Helping parents find the inner and outer resources to be sensitively present for their infants may be our most powerful way to raise calmer, kinder, and happier children. Perhaps we should consider that it was neither an accident nor an error that the Buddha’s parents were so very proactive and so very generous.
—Marian Birch. D.M.H., Clinical Coordinator, Center on Infant Mental Health and Development, University of Washington
Daniel Goleman Responds:
Marian Birch has a wonderful point, one I’ve spoken to in my book Emotional Intelligence: In the emotional realm, a child’s primary tutors are her parents. Every day, children learn from their parents—or fail to learn—a multitude of lessons about self-awareness, handling their troubling emotions, empathy and caring, compassion and cooperation. When I advocate school programs for social and emotional learning, I am advocating making sure that every child receives these crucial life lessons.
As Buddhism has long validated my belief in science, I enjoyed your Spring 2003 issue, particularly Daniel Goleman’s interview, “Taming Destructive Emotions.” The laws of karma are a fine, logical explanation for neuroplasticity [the ability of the brain to generate new nerve cells and neural connections, thereby altering emotions, behavior, and perceptions]. Several weeks ago, I was kayaking the Loxahatchee River in southern Florida when I passed what appeared to be a dead dragonfly floating motionlessly on the low tide. About fifty yards upriver, I decided to circle back and have a closer look at one of my favorite insects. When I scooped it up with my paddle, its transparent wings began to move. I brought him into the boat and maneuvered him onto my ballcap. I knew there was a sloped beach access by my put-in, and to there I paddled. The dragonfly, a green darner, recovered quickly, but showed no inclination to take flight.
I beached the boat, coaxed him onto my finger, and scrambled up the bank. The dragonfly wouldn’t budge. He dug in with six strong legs that worked like pinchers. We remained in a stalemate for a few minutes before I could maneuver him onto a palmetto frond. He seemed fine. One last look, then I returned to my boat.
Later that day, I sat in my meditation room, eyes closed, following my breath. This is typical weekend afternoon practice. When I gradually reopened my eyes, I saw endless woodlands out my back window. The vision stayed steady. I was seeing pines and wetlands through the compound eye of a green darner dragonfly. I blinked and repeated the process, and the endless woods remained. Then, like a morning fog dissolving, the insect vision evaporated.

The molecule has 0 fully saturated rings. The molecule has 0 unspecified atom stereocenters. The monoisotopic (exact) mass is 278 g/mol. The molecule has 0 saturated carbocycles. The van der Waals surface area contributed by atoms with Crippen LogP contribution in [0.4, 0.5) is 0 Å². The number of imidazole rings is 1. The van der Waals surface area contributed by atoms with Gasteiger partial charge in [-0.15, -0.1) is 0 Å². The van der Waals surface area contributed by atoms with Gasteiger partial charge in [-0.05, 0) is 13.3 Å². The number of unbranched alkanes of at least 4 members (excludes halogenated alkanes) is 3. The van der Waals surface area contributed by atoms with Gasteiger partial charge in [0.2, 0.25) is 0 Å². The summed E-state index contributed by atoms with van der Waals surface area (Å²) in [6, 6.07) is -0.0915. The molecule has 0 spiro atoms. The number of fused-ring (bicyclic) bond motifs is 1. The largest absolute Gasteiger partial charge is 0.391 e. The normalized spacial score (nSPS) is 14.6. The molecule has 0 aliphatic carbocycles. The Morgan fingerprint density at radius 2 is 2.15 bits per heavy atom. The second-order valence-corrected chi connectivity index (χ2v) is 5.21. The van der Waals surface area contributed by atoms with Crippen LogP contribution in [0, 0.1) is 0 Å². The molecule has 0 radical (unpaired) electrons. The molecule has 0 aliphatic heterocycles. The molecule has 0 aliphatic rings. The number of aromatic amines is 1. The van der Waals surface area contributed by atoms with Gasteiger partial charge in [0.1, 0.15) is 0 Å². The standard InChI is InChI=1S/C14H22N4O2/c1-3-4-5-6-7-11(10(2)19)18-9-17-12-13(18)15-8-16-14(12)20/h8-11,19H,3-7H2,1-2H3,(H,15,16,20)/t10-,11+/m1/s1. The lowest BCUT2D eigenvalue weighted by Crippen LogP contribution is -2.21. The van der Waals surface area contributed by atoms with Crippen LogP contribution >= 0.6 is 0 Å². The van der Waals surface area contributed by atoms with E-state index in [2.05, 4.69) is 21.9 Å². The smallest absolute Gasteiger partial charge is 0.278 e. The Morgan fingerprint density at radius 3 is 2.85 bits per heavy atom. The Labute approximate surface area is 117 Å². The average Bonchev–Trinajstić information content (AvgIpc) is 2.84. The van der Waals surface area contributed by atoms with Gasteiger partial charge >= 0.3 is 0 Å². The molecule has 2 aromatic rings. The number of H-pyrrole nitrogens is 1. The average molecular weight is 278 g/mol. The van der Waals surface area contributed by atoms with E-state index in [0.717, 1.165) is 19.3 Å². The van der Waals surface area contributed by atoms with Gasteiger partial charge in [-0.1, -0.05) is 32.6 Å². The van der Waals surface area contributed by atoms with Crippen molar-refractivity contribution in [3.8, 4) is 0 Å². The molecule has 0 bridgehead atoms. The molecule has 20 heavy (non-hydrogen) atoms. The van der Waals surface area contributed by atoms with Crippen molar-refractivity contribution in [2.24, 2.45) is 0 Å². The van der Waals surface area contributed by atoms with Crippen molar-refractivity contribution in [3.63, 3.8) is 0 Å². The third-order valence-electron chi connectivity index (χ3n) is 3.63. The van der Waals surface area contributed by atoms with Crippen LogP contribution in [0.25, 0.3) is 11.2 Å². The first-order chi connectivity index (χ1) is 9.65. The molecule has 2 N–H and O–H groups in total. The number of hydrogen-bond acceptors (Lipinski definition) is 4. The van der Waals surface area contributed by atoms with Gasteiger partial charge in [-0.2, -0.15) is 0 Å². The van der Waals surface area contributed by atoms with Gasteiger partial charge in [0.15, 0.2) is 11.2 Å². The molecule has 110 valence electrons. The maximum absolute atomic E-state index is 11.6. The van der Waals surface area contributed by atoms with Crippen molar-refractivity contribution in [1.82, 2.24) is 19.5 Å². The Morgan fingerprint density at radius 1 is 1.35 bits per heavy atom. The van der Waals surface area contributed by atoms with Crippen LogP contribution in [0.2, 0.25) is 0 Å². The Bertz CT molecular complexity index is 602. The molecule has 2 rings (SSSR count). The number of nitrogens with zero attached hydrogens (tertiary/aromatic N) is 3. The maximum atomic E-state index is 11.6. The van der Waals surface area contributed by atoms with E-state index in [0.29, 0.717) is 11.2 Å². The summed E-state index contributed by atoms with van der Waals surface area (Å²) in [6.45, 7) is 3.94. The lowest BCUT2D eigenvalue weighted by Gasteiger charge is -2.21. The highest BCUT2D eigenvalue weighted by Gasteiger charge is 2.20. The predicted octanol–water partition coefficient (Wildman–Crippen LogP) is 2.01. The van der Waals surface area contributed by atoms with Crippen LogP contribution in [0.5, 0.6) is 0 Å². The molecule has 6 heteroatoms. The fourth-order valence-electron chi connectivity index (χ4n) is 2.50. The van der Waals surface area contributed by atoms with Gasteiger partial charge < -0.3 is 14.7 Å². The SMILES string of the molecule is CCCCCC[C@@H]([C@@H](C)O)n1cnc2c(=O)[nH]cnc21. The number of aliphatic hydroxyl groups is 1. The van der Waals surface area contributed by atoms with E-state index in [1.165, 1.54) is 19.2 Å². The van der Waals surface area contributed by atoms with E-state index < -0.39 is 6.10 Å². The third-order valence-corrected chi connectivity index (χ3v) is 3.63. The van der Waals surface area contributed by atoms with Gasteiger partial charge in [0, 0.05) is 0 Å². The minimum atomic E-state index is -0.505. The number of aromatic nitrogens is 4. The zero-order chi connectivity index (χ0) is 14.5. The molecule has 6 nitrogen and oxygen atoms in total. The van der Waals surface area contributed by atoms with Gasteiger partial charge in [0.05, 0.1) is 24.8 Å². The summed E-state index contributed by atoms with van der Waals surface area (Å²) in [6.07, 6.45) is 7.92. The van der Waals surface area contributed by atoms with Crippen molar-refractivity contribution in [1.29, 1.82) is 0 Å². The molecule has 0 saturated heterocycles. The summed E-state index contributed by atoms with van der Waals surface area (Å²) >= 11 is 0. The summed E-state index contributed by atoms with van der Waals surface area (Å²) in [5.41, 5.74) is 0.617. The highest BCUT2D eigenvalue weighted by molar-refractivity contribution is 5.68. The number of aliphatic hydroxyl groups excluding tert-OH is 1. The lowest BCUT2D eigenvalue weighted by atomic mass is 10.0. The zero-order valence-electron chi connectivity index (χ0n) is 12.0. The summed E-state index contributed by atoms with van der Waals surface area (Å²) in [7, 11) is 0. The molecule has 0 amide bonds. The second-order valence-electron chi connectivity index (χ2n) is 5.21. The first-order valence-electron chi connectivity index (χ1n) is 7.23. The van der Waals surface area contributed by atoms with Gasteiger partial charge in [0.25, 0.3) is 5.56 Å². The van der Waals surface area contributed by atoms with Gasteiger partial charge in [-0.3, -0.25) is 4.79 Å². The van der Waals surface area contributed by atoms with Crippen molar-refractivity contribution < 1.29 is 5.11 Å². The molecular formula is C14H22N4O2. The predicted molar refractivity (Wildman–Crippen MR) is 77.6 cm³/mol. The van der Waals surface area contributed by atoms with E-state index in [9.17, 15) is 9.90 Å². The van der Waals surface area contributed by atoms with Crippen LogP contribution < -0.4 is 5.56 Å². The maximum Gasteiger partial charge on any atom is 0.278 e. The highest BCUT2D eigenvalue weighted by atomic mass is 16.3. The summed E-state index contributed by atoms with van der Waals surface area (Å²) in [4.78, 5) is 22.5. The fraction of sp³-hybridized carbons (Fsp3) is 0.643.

Temporary states and transient rapture are not the goals of practice. But I sure do enjoy a good epiphenomenon whenever there is one to be had. Thank you for the wonderful reading material.
—Kevin McLaughlin, Palm City, Florida
As an enthusiastic Tricycle reader from day one, I have watched, with a mixture of support and amusement, Tricycle’s very admirable but very flawed, self-conscious attempts to engage a twenty-something audience. I am including in this attempt an interview with a Beastie Boy and his view of the bodhisattvas; an aborted column called “GenX” by a young Buddhist at Harvard who insisted on telling us about herself and very little about her studies or Buddhists of her generation; a self-described punk from Spirit Rock who bemoaned the absence of younger teachers; and finally, in your last issue, a second-generation Shambhala student who explains why he is not a “dharma brat,” although by the time we finish reading his article, his preachy arrogance begs the question.
What all of these twenty-somethings share is a much greater interest in teaching than in studying, which is not an optimistic vision for the deepening of dharma in the West. Yet I also feel that Tricycle must assume responsibility for providing a pulpit for those who have barely gotten their feet wet. Additionally, I think it is likely that the very offer of a pulpit to green practitioners sets them up for the embarrassing statements they make. You have successfully, I believe, included the voices of the new generation in many first-person accounts in which there is no attempt to preach the dharma, but rather to speak from personal experience and offer honest self-reflection. And when that comes through, questions of age or experience become honest intimacies of self-reflection.
—Cynthia Foster, E-mail
Hitting the Head on the Nail
Clark Strand’s retelling of “P’u-hua Departs to the Sky” [Parting Words, Winter 2002] poses a query: Who is the one, this passerby? Yes, “Who will nail it [the coffin] shut?” “Who is the one P’u-hua must rely upon at the last possible moment to deliver him, mind and body, to the sky?”
Given the koanic nature of P’u-hua’s story, I am joyfully reminded that a koan is a symbolic paradox of an essential nature to be recognized.
My response to Strand’s query: Alas, there is no independent existence. Perhaps the calligraphy in the accompanying artwork to P’u-hua’s story is more telling:
Alas, there is nothing.
—Will Svabek, San Geronimo Village, California